Tool Free Adjustment System For Dreher Oars

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Mike Dreher has come up with a revolutionary design for a sleeve and collar system for oars and sculls.  On par with the impact of the swivel lock which replacedBlack_BS_TFA_IB_OB_TRHA_600x600_300R thole pins over 100 years ago, this design allows quick and easy oar fulcrum adjustment (without tools) to increase or decrease the mechanical gearing of the oar outboard lever arm.  This is accomplished using a sliding replaceable bearing surface for the oar at the oarlock contact area.  This new design solves the wear and pitch problem encountered with all existing sleeve/collars when selectively moving the collar to any location on the sleeve, such that each location provides a correspondingly different mechanical gearing for the rowing motion.


Current two-piece molded thermoplastic sleeves installed on the oar with a bonding agent, tend to twist and/or bulge during installation. This plus inevitable wear over time causes a non-consistent oar blade pitch angle, determined by the interface between the oarlock and the sleeve at the oarlock contact area, which then varies for different collar positions, adversely affecting the rower’s performance.  Moreover, current design sleeves require the user to use multiple tools to reposition the collar which increases the complexity of changing the mechanical gearing, both on land and especially when in the boat. “Clams” partially address this concern by providing spacers that can be positioned on the outboard side of the collar.  However, because the clams move the oarlock contact area to a different position on the sleeve, the problem of varying blade pitch angle is not resolved as is the use of different muscle groups unless the handle is also proportionally moved.


This new design system requires a rigid one-piece carbon sleeve configured to become an integral part of the shaft portion of the oar.  The outer surface of the one-piece carbon sleeve exactly mates with the wear collar bearing surface which can accurately slide to any longitudinal position along the sleeve. While the wear collar outer surface bears all the direct contact with the oarlock during the rowing stroke, the inner surface of the wear collar is shaped to linearly match a groove in the sleeve outer surface, such that the wear collar inner surface and the sleeve outer surface always maintain the exact same pitch about the longitudinal axis of the sleeve at any set position.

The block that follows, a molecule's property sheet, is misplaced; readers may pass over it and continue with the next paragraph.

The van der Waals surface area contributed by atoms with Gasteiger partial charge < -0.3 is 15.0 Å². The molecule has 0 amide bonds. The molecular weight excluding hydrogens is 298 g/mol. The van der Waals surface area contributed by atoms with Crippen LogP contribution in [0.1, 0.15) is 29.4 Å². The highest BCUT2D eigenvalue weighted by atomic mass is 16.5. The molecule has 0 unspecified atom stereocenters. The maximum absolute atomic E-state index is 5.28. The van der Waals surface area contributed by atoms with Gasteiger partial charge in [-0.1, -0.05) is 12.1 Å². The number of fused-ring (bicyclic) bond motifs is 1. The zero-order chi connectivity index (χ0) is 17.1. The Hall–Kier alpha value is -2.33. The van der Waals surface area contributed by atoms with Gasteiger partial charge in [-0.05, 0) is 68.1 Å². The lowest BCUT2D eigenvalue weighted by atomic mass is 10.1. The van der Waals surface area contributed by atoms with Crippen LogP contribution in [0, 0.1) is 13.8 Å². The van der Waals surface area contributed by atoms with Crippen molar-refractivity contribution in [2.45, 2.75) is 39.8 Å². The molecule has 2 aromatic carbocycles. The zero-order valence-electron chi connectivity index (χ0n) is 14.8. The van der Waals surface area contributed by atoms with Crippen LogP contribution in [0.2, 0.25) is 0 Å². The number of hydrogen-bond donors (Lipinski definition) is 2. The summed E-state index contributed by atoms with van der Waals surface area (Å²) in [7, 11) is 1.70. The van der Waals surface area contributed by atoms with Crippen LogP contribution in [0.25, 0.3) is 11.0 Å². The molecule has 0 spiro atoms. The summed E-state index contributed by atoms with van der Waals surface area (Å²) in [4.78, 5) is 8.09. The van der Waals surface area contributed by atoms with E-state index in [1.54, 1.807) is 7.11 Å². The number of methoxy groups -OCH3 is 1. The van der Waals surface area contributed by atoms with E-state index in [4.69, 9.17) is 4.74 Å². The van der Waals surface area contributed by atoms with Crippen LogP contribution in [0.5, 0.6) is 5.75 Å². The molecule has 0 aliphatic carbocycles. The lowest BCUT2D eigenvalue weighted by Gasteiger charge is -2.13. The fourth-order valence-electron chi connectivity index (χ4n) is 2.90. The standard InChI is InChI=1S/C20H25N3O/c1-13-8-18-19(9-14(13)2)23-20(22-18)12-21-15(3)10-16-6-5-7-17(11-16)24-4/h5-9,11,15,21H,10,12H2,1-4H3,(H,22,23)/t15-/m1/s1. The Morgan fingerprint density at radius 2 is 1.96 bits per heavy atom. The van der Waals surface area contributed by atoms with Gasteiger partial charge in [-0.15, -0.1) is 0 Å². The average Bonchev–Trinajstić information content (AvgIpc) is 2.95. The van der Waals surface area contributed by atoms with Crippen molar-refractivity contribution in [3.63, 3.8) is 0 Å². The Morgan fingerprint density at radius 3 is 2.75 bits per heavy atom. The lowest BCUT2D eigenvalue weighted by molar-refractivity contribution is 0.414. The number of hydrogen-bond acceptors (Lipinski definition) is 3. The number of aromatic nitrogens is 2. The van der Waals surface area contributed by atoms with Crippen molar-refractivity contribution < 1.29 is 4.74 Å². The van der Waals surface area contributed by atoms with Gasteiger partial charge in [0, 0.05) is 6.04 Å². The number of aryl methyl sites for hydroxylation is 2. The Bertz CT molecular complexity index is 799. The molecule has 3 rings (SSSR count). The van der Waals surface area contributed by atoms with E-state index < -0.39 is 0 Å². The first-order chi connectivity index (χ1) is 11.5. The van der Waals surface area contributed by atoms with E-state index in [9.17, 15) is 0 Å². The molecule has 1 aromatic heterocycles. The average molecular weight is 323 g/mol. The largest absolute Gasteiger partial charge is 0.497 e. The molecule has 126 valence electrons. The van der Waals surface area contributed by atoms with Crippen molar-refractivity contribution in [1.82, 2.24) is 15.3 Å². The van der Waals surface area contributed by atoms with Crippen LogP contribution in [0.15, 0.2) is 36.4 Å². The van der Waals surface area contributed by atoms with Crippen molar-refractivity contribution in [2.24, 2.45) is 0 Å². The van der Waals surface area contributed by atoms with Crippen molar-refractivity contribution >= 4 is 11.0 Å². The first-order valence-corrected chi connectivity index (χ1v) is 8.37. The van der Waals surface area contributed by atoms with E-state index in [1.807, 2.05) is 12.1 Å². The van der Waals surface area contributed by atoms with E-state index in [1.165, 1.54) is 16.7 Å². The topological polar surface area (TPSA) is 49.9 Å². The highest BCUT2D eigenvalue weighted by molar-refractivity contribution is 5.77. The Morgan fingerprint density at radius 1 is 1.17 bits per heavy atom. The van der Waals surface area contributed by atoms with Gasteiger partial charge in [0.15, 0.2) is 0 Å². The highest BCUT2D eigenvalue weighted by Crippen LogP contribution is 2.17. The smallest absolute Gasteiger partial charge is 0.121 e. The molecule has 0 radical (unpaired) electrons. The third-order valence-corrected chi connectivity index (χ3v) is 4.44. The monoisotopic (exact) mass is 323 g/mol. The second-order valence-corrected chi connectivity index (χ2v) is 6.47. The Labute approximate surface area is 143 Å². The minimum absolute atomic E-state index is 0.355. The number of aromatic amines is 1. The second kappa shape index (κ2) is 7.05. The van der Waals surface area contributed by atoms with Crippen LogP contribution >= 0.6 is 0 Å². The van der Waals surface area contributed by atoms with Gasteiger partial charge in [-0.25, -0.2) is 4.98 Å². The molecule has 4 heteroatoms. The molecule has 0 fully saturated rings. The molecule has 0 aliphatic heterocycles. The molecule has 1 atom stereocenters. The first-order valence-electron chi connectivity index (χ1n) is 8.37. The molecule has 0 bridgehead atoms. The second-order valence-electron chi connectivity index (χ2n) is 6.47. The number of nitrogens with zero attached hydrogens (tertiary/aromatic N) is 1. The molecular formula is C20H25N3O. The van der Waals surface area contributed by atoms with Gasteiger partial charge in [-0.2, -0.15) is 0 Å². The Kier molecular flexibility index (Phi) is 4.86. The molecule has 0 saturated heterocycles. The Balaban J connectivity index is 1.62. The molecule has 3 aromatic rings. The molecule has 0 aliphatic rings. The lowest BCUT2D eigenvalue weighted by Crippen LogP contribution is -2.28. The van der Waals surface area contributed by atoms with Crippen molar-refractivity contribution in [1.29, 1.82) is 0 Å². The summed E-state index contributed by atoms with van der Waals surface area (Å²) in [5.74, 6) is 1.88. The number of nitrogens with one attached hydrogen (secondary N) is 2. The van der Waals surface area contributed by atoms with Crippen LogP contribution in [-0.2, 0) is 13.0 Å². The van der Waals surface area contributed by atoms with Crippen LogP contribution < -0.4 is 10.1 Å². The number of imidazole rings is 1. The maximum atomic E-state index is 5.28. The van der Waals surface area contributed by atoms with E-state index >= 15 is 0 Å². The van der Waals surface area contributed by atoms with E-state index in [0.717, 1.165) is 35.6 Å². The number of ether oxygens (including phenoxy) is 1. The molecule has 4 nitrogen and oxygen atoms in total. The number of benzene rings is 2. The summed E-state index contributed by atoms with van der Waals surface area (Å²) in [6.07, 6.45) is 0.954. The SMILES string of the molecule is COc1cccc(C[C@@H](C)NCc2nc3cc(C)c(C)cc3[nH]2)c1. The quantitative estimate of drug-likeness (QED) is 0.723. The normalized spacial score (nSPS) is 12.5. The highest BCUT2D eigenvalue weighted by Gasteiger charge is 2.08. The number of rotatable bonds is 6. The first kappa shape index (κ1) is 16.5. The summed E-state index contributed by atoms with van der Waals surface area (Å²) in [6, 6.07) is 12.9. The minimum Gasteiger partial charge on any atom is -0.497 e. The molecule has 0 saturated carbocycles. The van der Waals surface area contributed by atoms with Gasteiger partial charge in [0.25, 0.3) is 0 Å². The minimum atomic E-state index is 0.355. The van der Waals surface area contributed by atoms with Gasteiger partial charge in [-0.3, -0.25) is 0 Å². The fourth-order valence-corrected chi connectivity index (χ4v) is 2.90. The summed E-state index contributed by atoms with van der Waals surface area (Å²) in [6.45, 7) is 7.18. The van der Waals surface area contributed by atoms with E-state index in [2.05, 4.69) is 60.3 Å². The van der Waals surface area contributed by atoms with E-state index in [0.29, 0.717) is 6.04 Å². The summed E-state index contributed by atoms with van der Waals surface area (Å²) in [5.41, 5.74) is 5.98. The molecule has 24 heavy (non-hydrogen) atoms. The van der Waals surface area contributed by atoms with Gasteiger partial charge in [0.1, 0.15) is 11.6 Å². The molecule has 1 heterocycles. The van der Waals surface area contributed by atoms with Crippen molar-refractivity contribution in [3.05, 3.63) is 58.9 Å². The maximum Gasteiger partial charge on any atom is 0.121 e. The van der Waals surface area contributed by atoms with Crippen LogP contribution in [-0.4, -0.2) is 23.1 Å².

The carbon sleeve is formed with a discontinuous helical thread (a segmented screw) along the sleeve outer surface. A “threaded nut” that travels along the discontinuous helical thread and positions the wear collar at any selected location along the sleeve by means of a coupler. This provides a sleeve and wear collar system for a scull or oar that is capable of being adjusted anywhere, including on-the-water, without the use of a separate tool because the adjustment mechanism is self-contained.  The threaded nut is designed such that each 90º turn of the nut results in a quarter (0.25 cm) of a centimeter linear movement.  Therefore one complete 360º turn of the nut, results in one centimeter linear adjustment of the wear collar surface.  To prevent any unintentional change in position of the bearing surface a separate lock is provided that fits over a tab on the nut to prevent movement, which we call a “nut locker”.  There is also a built in handle adjustment lever with the new system that completes the total “tool-free” adjustment feature of both outboard length and total length.


Complete adjustment of inboard and total length of a set of sculls can be done in less then 10 seconds.  Following are videos of the adjustments and also how to adjust the lever arm so it always starts and finishes at the same place, parallel to the centerline of the scull/oar:


Tool Free Inboard / Outboard Adjustment


Tool Free Total Length Adjustment


Total Length Lever Adjustment


All adjustable sculls are now offered with the standard adjustment or the new “tool free adjustment” as an option.

By: Jim Dreher 04/21/16